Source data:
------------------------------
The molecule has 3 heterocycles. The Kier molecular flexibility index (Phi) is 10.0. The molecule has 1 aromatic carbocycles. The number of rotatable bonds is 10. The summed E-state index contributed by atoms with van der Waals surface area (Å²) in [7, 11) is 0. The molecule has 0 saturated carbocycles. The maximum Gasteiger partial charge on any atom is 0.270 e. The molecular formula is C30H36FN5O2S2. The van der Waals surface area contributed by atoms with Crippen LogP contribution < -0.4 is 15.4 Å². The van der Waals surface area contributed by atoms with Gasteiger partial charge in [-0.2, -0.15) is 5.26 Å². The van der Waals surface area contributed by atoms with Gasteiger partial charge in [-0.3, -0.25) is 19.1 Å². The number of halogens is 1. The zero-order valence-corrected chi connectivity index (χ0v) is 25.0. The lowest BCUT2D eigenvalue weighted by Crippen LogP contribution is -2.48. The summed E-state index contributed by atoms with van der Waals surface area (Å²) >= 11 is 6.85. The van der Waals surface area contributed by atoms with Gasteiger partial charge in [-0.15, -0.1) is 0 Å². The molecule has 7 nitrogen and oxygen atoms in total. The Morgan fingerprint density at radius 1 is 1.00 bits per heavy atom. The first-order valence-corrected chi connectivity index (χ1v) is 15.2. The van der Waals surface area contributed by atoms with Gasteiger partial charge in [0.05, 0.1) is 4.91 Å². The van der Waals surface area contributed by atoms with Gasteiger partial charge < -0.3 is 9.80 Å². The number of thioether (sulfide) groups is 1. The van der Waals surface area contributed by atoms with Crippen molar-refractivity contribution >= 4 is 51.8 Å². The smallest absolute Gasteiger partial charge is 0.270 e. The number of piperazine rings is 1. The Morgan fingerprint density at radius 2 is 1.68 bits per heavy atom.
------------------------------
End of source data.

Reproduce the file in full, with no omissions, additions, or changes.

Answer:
The molecule has 3 heterocycles. The Kier molecular flexibility index (Phi) is 10.0. The molecule has 1 aromatic carbocycles. The number of rotatable bonds is 10. The summed E-state index contributed by atoms with van der Waals surface area (Å²) in [7, 11) is 0. The molecule has 0 saturated carbocycles. The maximum Gasteiger partial charge on any atom is 0.270 e. The molecular formula is C30H36FN5O2S2. The van der Waals surface area contributed by atoms with Crippen LogP contribution < -0.4 is 15.4 Å². The van der Waals surface area contributed by atoms with Gasteiger partial charge in [-0.2, -0.15) is 5.26 Å². The van der Waals surface area contributed by atoms with Gasteiger partial charge in [-0.3, -0.25) is 19.1 Å². The number of halogens is 1. The zero-order valence-corrected chi connectivity index (χ0v) is 25.0. The lowest BCUT2D eigenvalue weighted by Crippen LogP contribution is -2.48. The summed E-state index contributed by atoms with van der Waals surface area (Å²) >= 11 is 6.85. The van der Waals surface area contributed by atoms with Gasteiger partial charge in [-0.15, -0.1) is 0 Å². The molecule has 7 nitrogen and oxygen atoms in total. The Morgan fingerprint density at radius 1 is 1.00 bits per heavy atom. The first-order valence-corrected chi connectivity index (χ1v) is 15.2. The van der Waals surface area contributed by atoms with Gasteiger partial charge in [0.05, 0.1) is 4.91 Å². The van der Waals surface area contributed by atoms with Gasteiger partial charge < -0.3 is 9.80 Å². The number of thioether (sulfide) groups is 1. The van der Waals surface area contributed by atoms with Crippen molar-refractivity contribution >= 4 is 51.8 Å². The smallest absolute Gasteiger partial charge is 0.270 e. The number of piperazine rings is 1. The Morgan fingerprint density at radius 2 is 1.68 bits per heavy atom.